POLICE TRANSFORMATION: QUALITY LEADERSHIP — THEN AND NOW!
PART 9 of 10
For many of us, 25 years is a long time. But when it comes to basic values and practices that have stood the test of time, time does not matter. Michael Masterson, currently chief of the Boise, Ida. police department and a former captain in Madison, had a unique perspective of that time and the present.
In the new workbook, he provides an important update comparing the values of Quality Leadership with the current system of Leadership in Police Organizations being promoted by the IACP.
An Update: 25 Years Later
“Chief David Couper, my former chief and mentor, and his wife, then-Sergeant Sabine Lobitz of the Wisconsin State Capitol Police, wrote a PERF discussion paper twenty years ago titled Quality Policing: the Madison Experience. The paper is a synopsis of how the Madison Police Department changed from a traditional, top down management style to a new paradigm of empowered and dispersed leadership. At the center of that transformation were twelve principles called Quality Leadership. Their premise was that empowering officers to be community-oriented was inconsistent with law enforcement’s paramilitary model which was focused heavily on accountability, top down decision-making and the dependence on formal authority and positional influence…
“Couper and Lobitz argued a need to change the inside of our organizations, first and foremost, prior to implementing outside strategies of policing. The underlying rational here was that if leaders didn’t listen to employees for suggestions on how to improve workplace problems, how could officers be expected to listen to citizens when trying to solve community problems? The twelve principles in Quality Leadership were timely and conducive to not only meeting the community’s changing needs, but also to the changing needs of our employees. They were among the first to recognize that leaders were not limited to those formally promoted, but existed at every level of the organization. Arguably, they were visionaries long before the profession recognized the need. In retrospect, what they were proposing was the proper strategy in transitioning to a community oriented policing agency. Almost a quarter of a century later, Chief Mary Ann Viverette, past president of International Association of Chiefs of Police (IACP) validated that change process and the need for police chiefs to plan for the future:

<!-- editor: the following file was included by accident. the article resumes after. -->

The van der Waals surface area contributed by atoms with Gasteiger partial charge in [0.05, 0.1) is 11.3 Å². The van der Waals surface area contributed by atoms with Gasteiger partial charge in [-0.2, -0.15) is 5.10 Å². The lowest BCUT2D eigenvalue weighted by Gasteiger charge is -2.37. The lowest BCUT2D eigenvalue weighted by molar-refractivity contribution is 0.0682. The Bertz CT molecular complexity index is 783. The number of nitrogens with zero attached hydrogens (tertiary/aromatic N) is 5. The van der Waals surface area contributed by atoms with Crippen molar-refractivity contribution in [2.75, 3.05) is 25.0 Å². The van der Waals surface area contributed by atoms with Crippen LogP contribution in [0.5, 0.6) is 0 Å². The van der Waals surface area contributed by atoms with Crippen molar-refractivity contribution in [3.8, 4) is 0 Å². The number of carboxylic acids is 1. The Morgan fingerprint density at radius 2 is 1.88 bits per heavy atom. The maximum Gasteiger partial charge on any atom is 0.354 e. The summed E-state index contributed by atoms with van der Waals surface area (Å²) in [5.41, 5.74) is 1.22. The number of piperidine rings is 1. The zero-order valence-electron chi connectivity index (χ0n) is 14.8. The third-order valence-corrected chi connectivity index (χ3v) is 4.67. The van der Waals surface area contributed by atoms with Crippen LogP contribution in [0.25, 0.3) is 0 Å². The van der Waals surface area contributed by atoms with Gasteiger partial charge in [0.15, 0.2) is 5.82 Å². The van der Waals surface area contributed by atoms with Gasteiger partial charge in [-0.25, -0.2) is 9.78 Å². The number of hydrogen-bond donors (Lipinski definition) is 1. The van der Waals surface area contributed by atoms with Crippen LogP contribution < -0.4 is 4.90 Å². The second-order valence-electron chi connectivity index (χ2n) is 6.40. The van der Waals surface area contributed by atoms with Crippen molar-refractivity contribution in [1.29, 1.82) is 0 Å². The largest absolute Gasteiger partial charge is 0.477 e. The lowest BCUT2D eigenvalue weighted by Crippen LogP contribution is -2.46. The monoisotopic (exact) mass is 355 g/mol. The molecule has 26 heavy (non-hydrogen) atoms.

‘Unfortunately, in our desire to address the immediate needs of our agencies and communities, we sometimes fail to plan for the future leadership needs of our departments and our noble profession. This is a critical oversight, because we must realize that our success as police chiefs will be judged not only by what we accomplish today but also by how we prepare our agencies to confront the challenges of the future. It is vital that we, as law enforcement executives, take an active role in ensuring that our organizations have programs in place that systematically develop leaders so our organizations have leadership in depth and are continuously preparing leaders for the future.’”[ii]
The message is that it is never too late in our careers to improve – to define and develop a leadership style that can ultimately prepare you and your organization for the future as well as improve its operations right now.
The next blog will be: “Police Transformation: Get Your Copy of the Workbook.”
The New Quality Leadership Workbook will be available June 2, 2014 at the eBook store.
On June 2, there will be a 30% discount available for “early birds.” When you click on “eBook store,” use this code: B28BHNR4 for your discount.
[ii] Mary Ann Viverette.“Prepare Tomorrow’s Leaders”, President’s Message. The Police Chief magazine,November, 2005.